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|Type:||Artigo de periódico|
|Title:||Tapping latex and alleles? The impacts of latex and bark harvesting on the genetic diversity of Himatanthus drasticus (Apocynaceae)|
dos Santos, FAM
de Souza, AP
|Abstract:||The importance of genetic variation for maintaining biological diversity and evolutionary processes is widely accepted; however, limited action has been taken to protect genetic diversity in natural populations. Until recently, it was assumed that the exploitation of non-timber forest products, such as fruits, barks and exudates, had low environmental impact, but recognition that the harvesting of these plants can affect several biological levels, including genetic diversity and structure, has been growing. Nevertheless, the effect of harvesting non-timber forest products on the genetic diversity of the harvested species is poorly understood. The objective of this work is to assess the impact of harvesting on the genetic diversity of Himatanthus drasticus (Apocynaceae), a tree of the Brazilian Savanna (Cerrado) that is highly exploited for its medicinal latex. We tested the hypothesis that harvesting can cause a trade-off between survival and reproduction in H. drasticus, reducing the effective population size as well as the genetic diversity in highly exploited populations. The study was conducted in the Araripe National Forest, a preserved Cerrado area in Ceara State, Brazil. We sampled six populations that included two different levels of harvesting (high-harvest and low-harvest) and characterized the genetic diversity and structure in two groups (adults and seedlings) using microsatellite markers. We verified high levels of polymorphism in H. drasticus; however, significant levels of inbreeding in all studied populations were also observed. We found a higher degree of genetic structure in the seedling group when compared with the adult group, a difference that was most likely due to seed rain deposited in nearby locations. No differences were detected in adult genetic diversity levels between populations under different harvesting intensities. However, seedling allelic richness was significantly lower in the high-harvested populations, indicating allelic losses that may be associated with the exploitation of bark and latex. Evidence of genetic loss due to overharvesting was supported by significant bottleneck signatures observed in the seedling group of two out of three high-harvest populations. The establishment of a conservation strategy is imperative to avoid future genetic losses and ensure the long-term viability of H. drasticus populations. The information obtained in this study has been integrated with ecological information about the effects of latex tapping on phenology, demography and biomass recovery of exploited populations, with the goal of proposing a sustainable management plan for the species. (C) 2013 Elsevier B.V. All rights reserved.|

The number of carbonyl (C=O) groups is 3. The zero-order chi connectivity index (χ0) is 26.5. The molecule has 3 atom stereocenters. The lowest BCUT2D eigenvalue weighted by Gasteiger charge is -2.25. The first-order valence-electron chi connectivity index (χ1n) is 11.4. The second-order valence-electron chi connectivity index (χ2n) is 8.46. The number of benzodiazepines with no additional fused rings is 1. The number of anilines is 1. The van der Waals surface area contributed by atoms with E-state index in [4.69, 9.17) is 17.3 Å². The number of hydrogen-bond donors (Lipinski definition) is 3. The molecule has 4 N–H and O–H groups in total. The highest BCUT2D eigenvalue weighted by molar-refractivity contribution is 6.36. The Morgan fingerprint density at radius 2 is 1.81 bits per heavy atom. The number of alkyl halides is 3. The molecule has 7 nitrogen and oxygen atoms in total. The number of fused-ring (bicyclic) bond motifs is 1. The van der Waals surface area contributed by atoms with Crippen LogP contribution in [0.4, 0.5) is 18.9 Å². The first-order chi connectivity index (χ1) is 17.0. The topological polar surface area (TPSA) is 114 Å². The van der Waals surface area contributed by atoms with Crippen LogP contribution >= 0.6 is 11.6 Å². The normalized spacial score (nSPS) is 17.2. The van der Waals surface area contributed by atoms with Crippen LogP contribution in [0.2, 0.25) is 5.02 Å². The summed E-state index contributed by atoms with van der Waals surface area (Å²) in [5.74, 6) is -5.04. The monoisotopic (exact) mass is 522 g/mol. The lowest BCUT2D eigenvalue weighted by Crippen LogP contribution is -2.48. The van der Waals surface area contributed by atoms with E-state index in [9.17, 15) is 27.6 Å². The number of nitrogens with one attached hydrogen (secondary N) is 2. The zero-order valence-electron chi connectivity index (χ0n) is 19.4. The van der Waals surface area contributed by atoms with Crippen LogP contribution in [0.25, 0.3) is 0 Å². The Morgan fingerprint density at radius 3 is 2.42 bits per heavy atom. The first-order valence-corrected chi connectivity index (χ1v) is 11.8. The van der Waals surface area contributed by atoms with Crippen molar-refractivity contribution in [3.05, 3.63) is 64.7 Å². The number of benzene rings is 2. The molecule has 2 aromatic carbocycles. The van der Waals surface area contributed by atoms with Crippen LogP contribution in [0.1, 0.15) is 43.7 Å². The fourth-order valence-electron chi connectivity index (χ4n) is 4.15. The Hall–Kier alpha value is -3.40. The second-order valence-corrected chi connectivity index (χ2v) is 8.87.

Non-timber forest products
|Editor:||Elsevier Science Bv|
|Appears in Collections:||Unicamp - Artigos e Outros Documentos|
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